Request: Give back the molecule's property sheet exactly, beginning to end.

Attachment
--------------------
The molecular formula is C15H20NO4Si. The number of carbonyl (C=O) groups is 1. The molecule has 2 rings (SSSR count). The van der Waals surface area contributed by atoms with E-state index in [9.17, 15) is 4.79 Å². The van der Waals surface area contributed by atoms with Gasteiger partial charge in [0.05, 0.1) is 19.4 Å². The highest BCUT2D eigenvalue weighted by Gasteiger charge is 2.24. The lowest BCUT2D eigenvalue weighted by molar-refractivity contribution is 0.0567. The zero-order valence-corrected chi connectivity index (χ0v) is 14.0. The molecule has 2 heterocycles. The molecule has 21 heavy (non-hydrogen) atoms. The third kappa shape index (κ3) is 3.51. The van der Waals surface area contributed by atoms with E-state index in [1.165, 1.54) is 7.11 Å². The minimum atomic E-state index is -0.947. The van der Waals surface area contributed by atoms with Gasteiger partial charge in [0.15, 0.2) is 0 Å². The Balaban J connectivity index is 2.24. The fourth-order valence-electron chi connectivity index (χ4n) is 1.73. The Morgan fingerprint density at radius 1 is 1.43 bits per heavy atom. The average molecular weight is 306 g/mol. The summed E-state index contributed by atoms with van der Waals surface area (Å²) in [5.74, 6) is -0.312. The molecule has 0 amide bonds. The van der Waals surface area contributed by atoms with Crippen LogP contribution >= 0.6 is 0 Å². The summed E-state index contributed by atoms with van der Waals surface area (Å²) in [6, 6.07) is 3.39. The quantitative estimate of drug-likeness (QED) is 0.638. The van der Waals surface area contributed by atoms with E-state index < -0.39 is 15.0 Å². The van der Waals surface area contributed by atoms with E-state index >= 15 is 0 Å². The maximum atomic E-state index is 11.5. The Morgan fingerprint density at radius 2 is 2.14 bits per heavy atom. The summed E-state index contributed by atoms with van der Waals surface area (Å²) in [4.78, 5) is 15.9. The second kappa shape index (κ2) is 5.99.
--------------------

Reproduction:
The molecular formula is C15H20NO4Si. The number of carbonyl (C=O) groups is 1. The molecule has 2 rings (SSSR count). The van der Waals surface area contributed by atoms with E-state index in [9.17, 15) is 4.79 Å². The van der Waals surface area contributed by atoms with Gasteiger partial charge in [0.05, 0.1) is 19.4 Å². The highest BCUT2D eigenvalue weighted by Gasteiger charge is 2.24. The lowest BCUT2D eigenvalue weighted by molar-refractivity contribution is 0.0567. The zero-order valence-corrected chi connectivity index (χ0v) is 14.0. The molecule has 2 heterocycles. The molecule has 21 heavy (non-hydrogen) atoms. The third kappa shape index (κ3) is 3.51. The van der Waals surface area contributed by atoms with E-state index in [1.165, 1.54) is 7.11 Å². The minimum atomic E-state index is -0.947. The van der Waals surface area contributed by atoms with Gasteiger partial charge in [0.15, 0.2) is 0 Å². The Balaban J connectivity index is 2.24. The fourth-order valence-electron chi connectivity index (χ4n) is 1.73. The Morgan fingerprint density at radius 1 is 1.43 bits per heavy atom. The average molecular weight is 306 g/mol. The summed E-state index contributed by atoms with van der Waals surface area (Å²) in [5.74, 6) is -0.312. The molecule has 0 amide bonds. The van der Waals surface area contributed by atoms with Crippen LogP contribution >= 0.6 is 0 Å². The summed E-state index contributed by atoms with van der Waals surface area (Å²) in [6, 6.07) is 3.39. The quantitative estimate of drug-likeness (QED) is 0.638. The van der Waals surface area contributed by atoms with E-state index < -0.39 is 15.0 Å². The van der Waals surface area contributed by atoms with E-state index >= 15 is 0 Å². The maximum atomic E-state index is 11.5. The Morgan fingerprint density at radius 2 is 2.14 bits per heavy atom. The summed E-state index contributed by atoms with van der Waals surface area (Å²) in [4.78, 5) is 15.9. The second kappa shape index (κ2) is 5.99.